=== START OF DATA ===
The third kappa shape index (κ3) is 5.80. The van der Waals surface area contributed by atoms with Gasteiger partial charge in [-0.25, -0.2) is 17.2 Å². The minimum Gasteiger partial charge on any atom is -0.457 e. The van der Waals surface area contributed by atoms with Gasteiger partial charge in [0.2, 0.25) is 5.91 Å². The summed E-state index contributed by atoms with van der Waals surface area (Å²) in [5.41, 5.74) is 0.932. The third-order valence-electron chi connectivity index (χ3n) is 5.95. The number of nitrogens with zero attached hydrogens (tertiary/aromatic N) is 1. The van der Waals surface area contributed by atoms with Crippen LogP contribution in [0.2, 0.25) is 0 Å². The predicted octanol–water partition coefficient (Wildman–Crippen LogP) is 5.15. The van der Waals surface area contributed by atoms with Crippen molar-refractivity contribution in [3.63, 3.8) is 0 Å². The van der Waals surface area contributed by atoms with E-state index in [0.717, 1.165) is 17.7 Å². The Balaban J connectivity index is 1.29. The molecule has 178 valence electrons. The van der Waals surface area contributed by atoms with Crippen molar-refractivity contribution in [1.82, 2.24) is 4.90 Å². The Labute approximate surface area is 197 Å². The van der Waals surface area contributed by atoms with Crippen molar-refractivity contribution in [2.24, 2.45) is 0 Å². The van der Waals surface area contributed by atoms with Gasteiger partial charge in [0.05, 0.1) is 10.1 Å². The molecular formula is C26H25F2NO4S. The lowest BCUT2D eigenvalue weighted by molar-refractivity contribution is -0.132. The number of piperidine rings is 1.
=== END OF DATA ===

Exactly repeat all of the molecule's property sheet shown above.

The third kappa shape index (κ3) is 5.80. The van der Waals surface area contributed by atoms with Gasteiger partial charge in [-0.25, -0.2) is 17.2 Å². The minimum Gasteiger partial charge on any atom is -0.457 e. The van der Waals surface area contributed by atoms with Gasteiger partial charge in [0.2, 0.25) is 5.91 Å². The summed E-state index contributed by atoms with van der Waals surface area (Å²) in [5.41, 5.74) is 0.932. The third-order valence-electron chi connectivity index (χ3n) is 5.95. The number of nitrogens with zero attached hydrogens (tertiary/aromatic N) is 1. The van der Waals surface area contributed by atoms with Crippen LogP contribution in [0.2, 0.25) is 0 Å². The predicted octanol–water partition coefficient (Wildman–Crippen LogP) is 5.15. The van der Waals surface area contributed by atoms with Crippen molar-refractivity contribution in [3.63, 3.8) is 0 Å². The van der Waals surface area contributed by atoms with E-state index in [0.717, 1.165) is 17.7 Å². The Balaban J connectivity index is 1.29. The molecule has 178 valence electrons. The van der Waals surface area contributed by atoms with Crippen molar-refractivity contribution in [1.82, 2.24) is 4.90 Å². The Labute approximate surface area is 197 Å². The van der Waals surface area contributed by atoms with Crippen molar-refractivity contribution in [2.24, 2.45) is 0 Å². The van der Waals surface area contributed by atoms with Gasteiger partial charge in [0.05, 0.1) is 10.1 Å². The molecular formula is C26H25F2NO4S. The lowest BCUT2D eigenvalue weighted by molar-refractivity contribution is -0.132. The number of piperidine rings is 1.